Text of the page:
"Greed is pretty stupid," pointed out Ron.
"But we've made some great breakthroughs recently," said Natasha. "The end of the Cold War. Peace between the Israelis and Palestineans. It takes a lot of horse sense to defuse a war." Natasha is a great believer in peace. She never would have been able to leave Moscow if the Cold War hadn't ended.
"Mmm," I swallowed some hot chocolate. "But it takes a lot more to address the global problems of population and limited resources. To date nobody in power has made a serious attempt to solve those. The human population of the planet is growing exponentially, and in the forseeable future we're going to hit a hardware limit."
"Not if we upgrade," said Ron. You can tell he works with computers.
Lisa smiled. "Nice metaphor. Yeah, space exploration is the way to go. After all, while we're restricted to one planet, the human species is vulnerable to being wiped out by a single event."
"Like the dinosaurs," said Natasha.
"No, they died out over several million years..." Lisa pointed out.
"That's not what I meant. I meant that they were restricted to a single planet too. If they'd been spread around, there'd probably still be some living somewhere."
"Perhaps," I said, "Although I still think the real problem is that we need to deal with our growth before we choke ourselves. Even if we colonise other star systems we only get an order n-cubed growth in living space - n-squared once we hit the edge of the Galactic plane - and an exponential population growth will ultimately outstrip that. We need a way to cut back drastically."
"True," agreed Ron, "Ideally dropping the average birth rate to two per female."
"Yes, but we still need to get out into space," said Lisa. "And right now there's no focus on that at all. The annual space exploration and research budget of the whole world is less than, what, twenty-four hours' United States defence budget. Even with the Cold War over. It's disgusting."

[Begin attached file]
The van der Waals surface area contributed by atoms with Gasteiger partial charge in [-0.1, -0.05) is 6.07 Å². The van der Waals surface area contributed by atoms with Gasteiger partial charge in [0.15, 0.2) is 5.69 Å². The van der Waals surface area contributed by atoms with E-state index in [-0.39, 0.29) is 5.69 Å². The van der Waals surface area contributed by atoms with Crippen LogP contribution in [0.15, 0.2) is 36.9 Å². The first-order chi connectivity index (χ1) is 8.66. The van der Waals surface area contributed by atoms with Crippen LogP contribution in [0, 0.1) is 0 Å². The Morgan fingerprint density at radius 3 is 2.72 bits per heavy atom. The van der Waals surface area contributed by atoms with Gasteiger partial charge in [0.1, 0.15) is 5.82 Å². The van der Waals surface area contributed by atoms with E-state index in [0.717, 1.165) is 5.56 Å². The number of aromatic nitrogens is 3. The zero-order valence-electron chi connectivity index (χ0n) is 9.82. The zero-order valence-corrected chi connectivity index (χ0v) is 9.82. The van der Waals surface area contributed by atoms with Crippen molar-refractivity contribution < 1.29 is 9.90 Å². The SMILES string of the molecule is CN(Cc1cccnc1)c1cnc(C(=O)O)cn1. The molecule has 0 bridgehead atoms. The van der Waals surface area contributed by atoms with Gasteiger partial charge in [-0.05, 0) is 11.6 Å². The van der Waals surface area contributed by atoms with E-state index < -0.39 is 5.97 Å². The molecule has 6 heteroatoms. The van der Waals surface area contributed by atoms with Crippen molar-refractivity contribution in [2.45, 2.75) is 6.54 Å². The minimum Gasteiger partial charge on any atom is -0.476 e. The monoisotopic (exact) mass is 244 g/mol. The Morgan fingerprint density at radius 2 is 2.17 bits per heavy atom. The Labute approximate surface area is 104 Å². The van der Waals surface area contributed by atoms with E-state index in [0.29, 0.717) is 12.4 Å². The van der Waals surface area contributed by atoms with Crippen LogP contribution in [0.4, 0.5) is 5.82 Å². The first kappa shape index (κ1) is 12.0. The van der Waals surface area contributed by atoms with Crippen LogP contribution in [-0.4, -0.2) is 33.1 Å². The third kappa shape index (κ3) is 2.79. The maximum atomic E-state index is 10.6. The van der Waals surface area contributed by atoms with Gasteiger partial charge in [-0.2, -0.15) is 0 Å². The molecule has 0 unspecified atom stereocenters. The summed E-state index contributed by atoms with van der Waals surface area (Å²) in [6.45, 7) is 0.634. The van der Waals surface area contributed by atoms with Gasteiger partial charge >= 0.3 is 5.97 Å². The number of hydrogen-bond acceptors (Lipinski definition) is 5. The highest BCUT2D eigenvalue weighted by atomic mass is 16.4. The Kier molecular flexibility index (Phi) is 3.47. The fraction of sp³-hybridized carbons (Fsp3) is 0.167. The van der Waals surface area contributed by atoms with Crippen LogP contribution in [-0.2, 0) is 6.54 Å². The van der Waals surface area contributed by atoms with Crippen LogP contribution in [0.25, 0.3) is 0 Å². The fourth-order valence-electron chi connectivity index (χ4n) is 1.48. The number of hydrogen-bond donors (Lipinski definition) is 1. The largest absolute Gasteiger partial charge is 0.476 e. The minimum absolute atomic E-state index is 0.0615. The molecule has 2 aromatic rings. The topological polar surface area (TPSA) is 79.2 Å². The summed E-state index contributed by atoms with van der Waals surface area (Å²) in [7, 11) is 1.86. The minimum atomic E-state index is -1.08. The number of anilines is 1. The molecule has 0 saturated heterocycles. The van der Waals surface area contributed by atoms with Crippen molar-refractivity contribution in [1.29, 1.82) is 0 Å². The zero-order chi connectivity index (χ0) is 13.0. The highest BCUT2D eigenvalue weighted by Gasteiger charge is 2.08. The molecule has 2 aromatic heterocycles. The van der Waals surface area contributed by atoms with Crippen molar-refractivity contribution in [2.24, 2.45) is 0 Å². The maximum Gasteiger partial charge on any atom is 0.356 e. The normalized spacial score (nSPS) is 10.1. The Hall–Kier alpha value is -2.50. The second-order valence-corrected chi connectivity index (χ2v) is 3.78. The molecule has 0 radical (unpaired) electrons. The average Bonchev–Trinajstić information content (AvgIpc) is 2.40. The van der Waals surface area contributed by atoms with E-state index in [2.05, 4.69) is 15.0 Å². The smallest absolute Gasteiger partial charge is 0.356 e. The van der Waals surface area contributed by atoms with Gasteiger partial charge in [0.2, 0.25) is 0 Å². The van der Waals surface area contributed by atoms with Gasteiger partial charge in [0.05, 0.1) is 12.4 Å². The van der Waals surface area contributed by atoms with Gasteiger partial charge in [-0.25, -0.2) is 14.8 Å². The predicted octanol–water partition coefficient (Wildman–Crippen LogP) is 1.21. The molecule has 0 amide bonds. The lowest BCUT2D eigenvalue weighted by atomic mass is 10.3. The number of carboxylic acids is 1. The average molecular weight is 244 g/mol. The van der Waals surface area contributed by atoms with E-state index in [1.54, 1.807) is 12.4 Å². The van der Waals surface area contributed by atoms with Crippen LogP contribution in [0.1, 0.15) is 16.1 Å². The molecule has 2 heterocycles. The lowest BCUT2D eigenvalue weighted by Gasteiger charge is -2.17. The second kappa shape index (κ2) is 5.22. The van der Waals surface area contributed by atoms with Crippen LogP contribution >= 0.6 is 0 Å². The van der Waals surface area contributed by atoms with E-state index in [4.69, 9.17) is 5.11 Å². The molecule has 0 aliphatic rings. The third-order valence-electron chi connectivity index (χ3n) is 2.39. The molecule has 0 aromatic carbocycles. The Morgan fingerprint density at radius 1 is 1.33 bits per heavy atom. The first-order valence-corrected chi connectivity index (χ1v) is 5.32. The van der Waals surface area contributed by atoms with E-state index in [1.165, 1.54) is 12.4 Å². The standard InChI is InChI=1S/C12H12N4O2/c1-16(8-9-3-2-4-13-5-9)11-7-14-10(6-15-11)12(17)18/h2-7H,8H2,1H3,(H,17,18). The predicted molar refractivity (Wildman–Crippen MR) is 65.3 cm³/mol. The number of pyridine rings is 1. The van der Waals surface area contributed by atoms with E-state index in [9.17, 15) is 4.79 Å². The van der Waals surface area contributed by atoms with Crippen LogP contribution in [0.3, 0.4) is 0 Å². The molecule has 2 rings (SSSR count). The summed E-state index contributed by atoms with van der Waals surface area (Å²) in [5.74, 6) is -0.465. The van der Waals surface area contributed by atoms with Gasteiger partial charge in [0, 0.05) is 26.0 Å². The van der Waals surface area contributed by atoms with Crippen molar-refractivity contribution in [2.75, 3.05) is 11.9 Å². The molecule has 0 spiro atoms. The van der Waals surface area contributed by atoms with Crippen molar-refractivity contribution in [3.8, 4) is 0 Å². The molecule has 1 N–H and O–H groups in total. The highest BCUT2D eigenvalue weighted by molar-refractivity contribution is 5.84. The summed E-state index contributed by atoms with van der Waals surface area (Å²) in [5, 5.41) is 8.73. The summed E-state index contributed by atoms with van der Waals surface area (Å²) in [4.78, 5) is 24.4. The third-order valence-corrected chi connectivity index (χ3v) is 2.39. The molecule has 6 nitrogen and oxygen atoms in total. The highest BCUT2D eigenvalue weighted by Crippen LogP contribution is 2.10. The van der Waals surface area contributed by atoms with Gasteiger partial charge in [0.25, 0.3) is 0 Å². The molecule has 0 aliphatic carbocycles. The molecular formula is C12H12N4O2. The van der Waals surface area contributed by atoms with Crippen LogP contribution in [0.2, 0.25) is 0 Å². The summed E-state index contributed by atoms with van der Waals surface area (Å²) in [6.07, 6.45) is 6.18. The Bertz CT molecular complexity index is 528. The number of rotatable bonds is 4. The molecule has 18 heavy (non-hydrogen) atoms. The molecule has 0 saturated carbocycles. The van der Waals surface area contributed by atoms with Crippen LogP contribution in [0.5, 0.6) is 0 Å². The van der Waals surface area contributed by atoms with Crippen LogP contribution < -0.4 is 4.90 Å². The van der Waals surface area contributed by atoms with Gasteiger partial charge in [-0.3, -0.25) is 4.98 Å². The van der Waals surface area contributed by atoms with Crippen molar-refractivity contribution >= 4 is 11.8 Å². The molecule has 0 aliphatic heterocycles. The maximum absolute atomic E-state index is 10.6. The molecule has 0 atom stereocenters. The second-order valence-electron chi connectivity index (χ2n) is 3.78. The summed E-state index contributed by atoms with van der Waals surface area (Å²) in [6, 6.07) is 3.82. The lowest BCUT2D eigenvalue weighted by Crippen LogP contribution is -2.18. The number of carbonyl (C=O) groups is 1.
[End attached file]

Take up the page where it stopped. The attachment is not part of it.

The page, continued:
"Mmmm," the chorus went up as we sipped our drinks.
Galileo spoke up then. "My friends, listen to yourselves. Have you come here tonight be be morose and pessimistic about the future? Coffee goes down better in a contented stomach. Think of good things. People have learnt much over the centuries. As long as we live, it is not too late. Come, share your dreams, your visions of pleasures to look forward to that only the future can bring."
Ron smiled at the old man. He took another piece of shortbread and said, "Yeah, good idea. I'll start. I'm looking forward to food replicators, like in Star Trek. Then I can have Lisa's shortbread any time I feel like it."
Lisa couldn't suppress a wide smile. "Shameless flatterer. Well, I'd want to travel in space. To set foot on another world. To actually be on Mars, to feel it as a real place, not just pictures in a book or on a TV screen." We all noticed the quiet implication of her words "to set foot". Presumably medicine will one day be able to fix shattered legs.
"I think the long-promised dream of unending leisure time would be nice," I said. "Have machines and robots do all the boring jobs in the world and let all the people have the free time to relax, or travel. Yes, to see the world. All of it. From tropical jungles to Antarctica. That would be wonderful."
"Well," Natasha thought in her turn, "I think I'm a repressed Dr Alan Grant. I would dearly love to be able to see dinosaurs. If we really could clone them from preserved DNA... that would make my lifetime."
We sat in silence again for the second time in a few minutes. But this time our minds were racing with pleasurable thoughts and we were all smiling faintly at nothing in particular. With a few well-chosen words, our resident coffee expert can turn the tide of any conversation.
"Hey," Ron raised an eyebrow at Galileo, "What about you?"
The old man smiled and a wistful look appeared in his eyes. "Space travel appeals to me, too. I would like to see with my own eyes, from close by, the moons of Jupiter."